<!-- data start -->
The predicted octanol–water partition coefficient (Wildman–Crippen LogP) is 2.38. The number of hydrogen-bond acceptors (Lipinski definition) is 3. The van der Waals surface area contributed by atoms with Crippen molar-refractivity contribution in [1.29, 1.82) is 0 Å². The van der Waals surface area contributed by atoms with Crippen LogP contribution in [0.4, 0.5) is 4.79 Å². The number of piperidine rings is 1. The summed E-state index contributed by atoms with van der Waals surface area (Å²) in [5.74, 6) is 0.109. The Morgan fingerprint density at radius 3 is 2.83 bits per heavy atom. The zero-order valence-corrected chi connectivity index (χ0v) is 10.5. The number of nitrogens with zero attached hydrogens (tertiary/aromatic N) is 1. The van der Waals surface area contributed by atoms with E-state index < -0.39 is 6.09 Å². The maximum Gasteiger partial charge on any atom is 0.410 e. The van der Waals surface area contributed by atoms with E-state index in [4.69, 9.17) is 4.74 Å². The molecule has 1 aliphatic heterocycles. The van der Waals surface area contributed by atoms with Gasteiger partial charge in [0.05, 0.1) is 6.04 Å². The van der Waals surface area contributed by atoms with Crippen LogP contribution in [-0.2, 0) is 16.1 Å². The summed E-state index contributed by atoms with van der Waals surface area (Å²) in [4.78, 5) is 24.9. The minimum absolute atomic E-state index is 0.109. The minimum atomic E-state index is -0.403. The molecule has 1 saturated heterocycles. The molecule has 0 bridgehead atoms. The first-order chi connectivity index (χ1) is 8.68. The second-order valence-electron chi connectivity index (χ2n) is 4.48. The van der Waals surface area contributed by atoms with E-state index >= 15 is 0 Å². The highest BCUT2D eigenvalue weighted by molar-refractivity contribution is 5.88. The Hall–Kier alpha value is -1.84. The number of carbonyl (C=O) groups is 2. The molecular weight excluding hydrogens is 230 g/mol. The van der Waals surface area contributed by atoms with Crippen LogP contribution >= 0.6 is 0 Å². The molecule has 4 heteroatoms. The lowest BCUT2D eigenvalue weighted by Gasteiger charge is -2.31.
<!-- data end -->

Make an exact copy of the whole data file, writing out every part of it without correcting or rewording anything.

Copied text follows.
The predicted octanol–water partition coefficient (Wildman–Crippen LogP) is 2.38. The number of hydrogen-bond acceptors (Lipinski definition) is 3. The van der Waals surface area contributed by atoms with Crippen molar-refractivity contribution in [1.29, 1.82) is 0 Å². The van der Waals surface area contributed by atoms with Crippen LogP contribution in [0.4, 0.5) is 4.79 Å². The number of piperidine rings is 1. The summed E-state index contributed by atoms with van der Waals surface area (Å²) in [5.74, 6) is 0.109. The Morgan fingerprint density at radius 3 is 2.83 bits per heavy atom. The zero-order valence-corrected chi connectivity index (χ0v) is 10.5. The number of nitrogens with zero attached hydrogens (tertiary/aromatic N) is 1. The van der Waals surface area contributed by atoms with E-state index < -0.39 is 6.09 Å². The maximum Gasteiger partial charge on any atom is 0.410 e. The van der Waals surface area contributed by atoms with E-state index in [4.69, 9.17) is 4.74 Å². The molecule has 1 aliphatic heterocycles. The van der Waals surface area contributed by atoms with Gasteiger partial charge in [0.05, 0.1) is 6.04 Å². The van der Waals surface area contributed by atoms with Crippen LogP contribution in [-0.2, 0) is 16.1 Å². The summed E-state index contributed by atoms with van der Waals surface area (Å²) in [4.78, 5) is 24.9. The minimum absolute atomic E-state index is 0.109. The minimum atomic E-state index is -0.403. The molecule has 1 saturated heterocycles. The molecule has 0 bridgehead atoms. The first-order chi connectivity index (χ1) is 8.68. The second-order valence-electron chi connectivity index (χ2n) is 4.48. The van der Waals surface area contributed by atoms with E-state index >= 15 is 0 Å². The highest BCUT2D eigenvalue weighted by molar-refractivity contribution is 5.88. The Hall–Kier alpha value is -1.84. The number of carbonyl (C=O) groups is 2. The molecular weight excluding hydrogens is 230 g/mol. The van der Waals surface area contributed by atoms with Crippen LogP contribution >= 0.6 is 0 Å². The molecule has 4 heteroatoms. The lowest BCUT2D eigenvalue weighted by Gasteiger charge is -2.31.